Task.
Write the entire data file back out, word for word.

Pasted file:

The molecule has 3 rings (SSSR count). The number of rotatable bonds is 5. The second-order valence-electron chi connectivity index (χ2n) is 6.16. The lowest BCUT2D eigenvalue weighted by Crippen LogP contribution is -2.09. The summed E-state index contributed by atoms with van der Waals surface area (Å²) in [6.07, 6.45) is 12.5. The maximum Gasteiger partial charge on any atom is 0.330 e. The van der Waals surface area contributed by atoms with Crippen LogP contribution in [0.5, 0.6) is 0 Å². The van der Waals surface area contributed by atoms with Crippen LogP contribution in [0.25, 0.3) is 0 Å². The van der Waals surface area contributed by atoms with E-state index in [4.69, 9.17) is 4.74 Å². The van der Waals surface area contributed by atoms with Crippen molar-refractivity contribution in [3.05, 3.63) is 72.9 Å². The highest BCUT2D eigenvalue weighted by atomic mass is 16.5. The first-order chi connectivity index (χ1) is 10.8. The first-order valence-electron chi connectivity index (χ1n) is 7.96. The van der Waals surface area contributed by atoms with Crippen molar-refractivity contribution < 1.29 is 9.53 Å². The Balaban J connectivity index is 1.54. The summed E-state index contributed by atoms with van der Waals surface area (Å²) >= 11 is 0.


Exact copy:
The molecule has 3 rings (SSSR count). The number of rotatable bonds is 5. The second-order valence-electron chi connectivity index (χ2n) is 6.16. The lowest BCUT2D eigenvalue weighted by Crippen LogP contribution is -2.09. The summed E-state index contributed by atoms with van der Waals surface area (Å²) in [6.07, 6.45) is 12.5. The maximum Gasteiger partial charge on any atom is 0.330 e. The van der Waals surface area contributed by atoms with Crippen LogP contribution in [0.5, 0.6) is 0 Å². The van der Waals surface area contributed by atoms with Crippen LogP contribution in [0.25, 0.3) is 0 Å². The van der Waals surface area contributed by atoms with E-state index in [4.69, 9.17) is 4.74 Å². The van der Waals surface area contributed by atoms with Crippen molar-refractivity contribution in [3.05, 3.63) is 72.9 Å². The highest BCUT2D eigenvalue weighted by atomic mass is 16.5. The first-order chi connectivity index (χ1) is 10.8. The first-order valence-electron chi connectivity index (χ1n) is 7.96. The van der Waals surface area contributed by atoms with Crippen molar-refractivity contribution < 1.29 is 9.53 Å². The Balaban J connectivity index is 1.54. The summed E-state index contributed by atoms with van der Waals surface area (Å²) >= 11 is 0.